And according to the most recent official data from the Ministry of Health, by 2021 that percentage of waste recovery increased to 9.6%, of which 3.9% was destined for recycling, 2.7% for composting and 2.4% for co-processing, which is the use of waste as raw material or as a source of energy.

According to the National Policy for Comprehensive Waste Management 2023-2033, presented on April 5 by the Ministry of Health, “for the first half of 2023, the percentage of recovered waste reached 16.94%, according to reports presented by the authorized managers for comprehensive waste management and presented in the Physical-Financial Report of the first semester by the Ministry of Health.”

However, the total amount of ordinary waste generated in Costa Rica has also been increasing. According to the Comptroller’s Office, the country generated 949,417 tons of waste in 2014. By 2021, according to the Ministry of Health, the number reached 1,618,533. That’s an increase of 70% in seven years, according to a document called “State of integral waste management in Costa Rica,” a reference for the new national policy.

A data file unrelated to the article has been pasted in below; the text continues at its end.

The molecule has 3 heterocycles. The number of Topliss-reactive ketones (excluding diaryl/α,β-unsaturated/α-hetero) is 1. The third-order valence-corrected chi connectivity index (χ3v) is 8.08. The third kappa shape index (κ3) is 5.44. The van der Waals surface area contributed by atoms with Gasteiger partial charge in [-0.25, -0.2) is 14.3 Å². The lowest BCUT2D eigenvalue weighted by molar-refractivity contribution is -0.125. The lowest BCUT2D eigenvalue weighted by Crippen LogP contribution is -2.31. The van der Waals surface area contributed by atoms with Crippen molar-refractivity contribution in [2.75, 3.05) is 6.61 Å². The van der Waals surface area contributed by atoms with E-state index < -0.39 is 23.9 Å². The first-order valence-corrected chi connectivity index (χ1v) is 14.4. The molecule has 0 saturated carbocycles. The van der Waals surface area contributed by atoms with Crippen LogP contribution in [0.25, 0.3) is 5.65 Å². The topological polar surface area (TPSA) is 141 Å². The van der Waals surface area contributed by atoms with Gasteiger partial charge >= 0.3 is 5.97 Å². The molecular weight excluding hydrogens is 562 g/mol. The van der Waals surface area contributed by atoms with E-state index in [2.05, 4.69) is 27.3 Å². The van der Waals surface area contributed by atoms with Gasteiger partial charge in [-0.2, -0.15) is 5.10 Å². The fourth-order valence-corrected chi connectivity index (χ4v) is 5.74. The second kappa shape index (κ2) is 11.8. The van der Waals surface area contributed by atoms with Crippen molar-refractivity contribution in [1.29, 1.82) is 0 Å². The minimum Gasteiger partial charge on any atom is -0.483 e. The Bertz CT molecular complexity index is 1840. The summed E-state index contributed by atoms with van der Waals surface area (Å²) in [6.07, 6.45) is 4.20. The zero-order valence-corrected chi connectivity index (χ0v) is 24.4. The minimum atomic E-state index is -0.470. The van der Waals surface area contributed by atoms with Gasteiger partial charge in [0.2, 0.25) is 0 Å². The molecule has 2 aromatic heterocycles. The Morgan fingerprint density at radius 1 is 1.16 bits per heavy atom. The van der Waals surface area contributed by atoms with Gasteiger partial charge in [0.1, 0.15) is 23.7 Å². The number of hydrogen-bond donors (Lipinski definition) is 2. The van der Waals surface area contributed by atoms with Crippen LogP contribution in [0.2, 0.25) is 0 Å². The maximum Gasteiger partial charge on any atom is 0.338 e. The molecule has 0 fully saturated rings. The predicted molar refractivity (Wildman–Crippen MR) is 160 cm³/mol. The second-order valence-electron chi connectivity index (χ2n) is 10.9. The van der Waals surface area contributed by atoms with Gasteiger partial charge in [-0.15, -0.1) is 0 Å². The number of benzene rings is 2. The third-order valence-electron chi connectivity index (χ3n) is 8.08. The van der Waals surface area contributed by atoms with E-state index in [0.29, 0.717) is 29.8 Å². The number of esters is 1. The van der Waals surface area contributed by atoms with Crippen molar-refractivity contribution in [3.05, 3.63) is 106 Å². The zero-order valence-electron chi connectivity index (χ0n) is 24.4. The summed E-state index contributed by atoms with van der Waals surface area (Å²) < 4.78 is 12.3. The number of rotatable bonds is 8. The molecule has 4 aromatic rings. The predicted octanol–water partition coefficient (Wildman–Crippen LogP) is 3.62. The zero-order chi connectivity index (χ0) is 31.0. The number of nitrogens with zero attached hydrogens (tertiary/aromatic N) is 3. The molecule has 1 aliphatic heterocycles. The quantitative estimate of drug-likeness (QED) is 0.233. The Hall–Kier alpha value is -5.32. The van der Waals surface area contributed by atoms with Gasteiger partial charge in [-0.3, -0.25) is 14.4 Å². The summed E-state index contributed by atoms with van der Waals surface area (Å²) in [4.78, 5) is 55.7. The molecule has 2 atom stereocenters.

That new policy says that, according to the 2022 National Household Survey from the National Institute of Statistics and Census (INEC), 91.54% of the country’s waste are processed through collection. The other 8.35% end up in creeks, rivers, the ocean, or empty lots, or are burned. 

Two of the main goals of the recent National Policy for Comprehensive Waste Management 2023-2033 are that by 2033, 25% of the “waste generated is recovered,” and that only 6% of homes nationwide have “inadequate waste disposal practices.”

Is this possible?

‘What motivates people to recycle? And what keeps others from doing it?’

This question about motivation was posed by a resident of Nicoya, Guanacaste, out of the 247 people from all over the country who responded to our National Recycling Survey. Of this group, only 84.2% said they actively participate in recycling. That is, even within the group of people who took 10 minutes of their time to answer our survey, there are people who still do not recycle.